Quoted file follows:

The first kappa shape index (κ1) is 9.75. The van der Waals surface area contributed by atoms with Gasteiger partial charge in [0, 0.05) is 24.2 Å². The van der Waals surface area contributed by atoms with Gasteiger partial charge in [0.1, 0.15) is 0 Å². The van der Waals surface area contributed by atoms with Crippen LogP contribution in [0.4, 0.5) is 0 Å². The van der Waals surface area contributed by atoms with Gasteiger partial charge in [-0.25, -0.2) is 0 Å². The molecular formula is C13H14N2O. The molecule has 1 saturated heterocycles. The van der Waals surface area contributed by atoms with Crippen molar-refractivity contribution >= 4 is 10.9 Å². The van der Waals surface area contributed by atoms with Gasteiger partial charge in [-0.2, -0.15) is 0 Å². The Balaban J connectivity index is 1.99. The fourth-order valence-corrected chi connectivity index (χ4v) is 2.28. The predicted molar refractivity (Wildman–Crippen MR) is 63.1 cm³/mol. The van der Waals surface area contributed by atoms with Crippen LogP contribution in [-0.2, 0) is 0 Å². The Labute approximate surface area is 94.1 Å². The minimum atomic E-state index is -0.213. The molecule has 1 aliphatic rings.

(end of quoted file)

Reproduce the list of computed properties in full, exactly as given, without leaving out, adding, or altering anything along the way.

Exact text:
The first kappa shape index (κ1) is 9.75. The van der Waals surface area contributed by atoms with Gasteiger partial charge in [0, 0.05) is 24.2 Å². The van der Waals surface area contributed by atoms with Gasteiger partial charge in [0.1, 0.15) is 0 Å². The van der Waals surface area contributed by atoms with Crippen LogP contribution in [0.4, 0.5) is 0 Å². The van der Waals surface area contributed by atoms with Gasteiger partial charge in [-0.25, -0.2) is 0 Å². The molecular formula is C13H14N2O. The molecule has 1 saturated heterocycles. The van der Waals surface area contributed by atoms with Crippen molar-refractivity contribution >= 4 is 10.9 Å². The van der Waals surface area contributed by atoms with Gasteiger partial charge in [-0.2, -0.15) is 0 Å². The Balaban J connectivity index is 1.99. The fourth-order valence-corrected chi connectivity index (χ4v) is 2.28. The predicted molar refractivity (Wildman–Crippen MR) is 63.1 cm³/mol. The van der Waals surface area contributed by atoms with Crippen LogP contribution in [-0.2, 0) is 0 Å². The Labute approximate surface area is 94.1 Å². The minimum atomic E-state index is -0.213. The molecule has 1 aliphatic rings.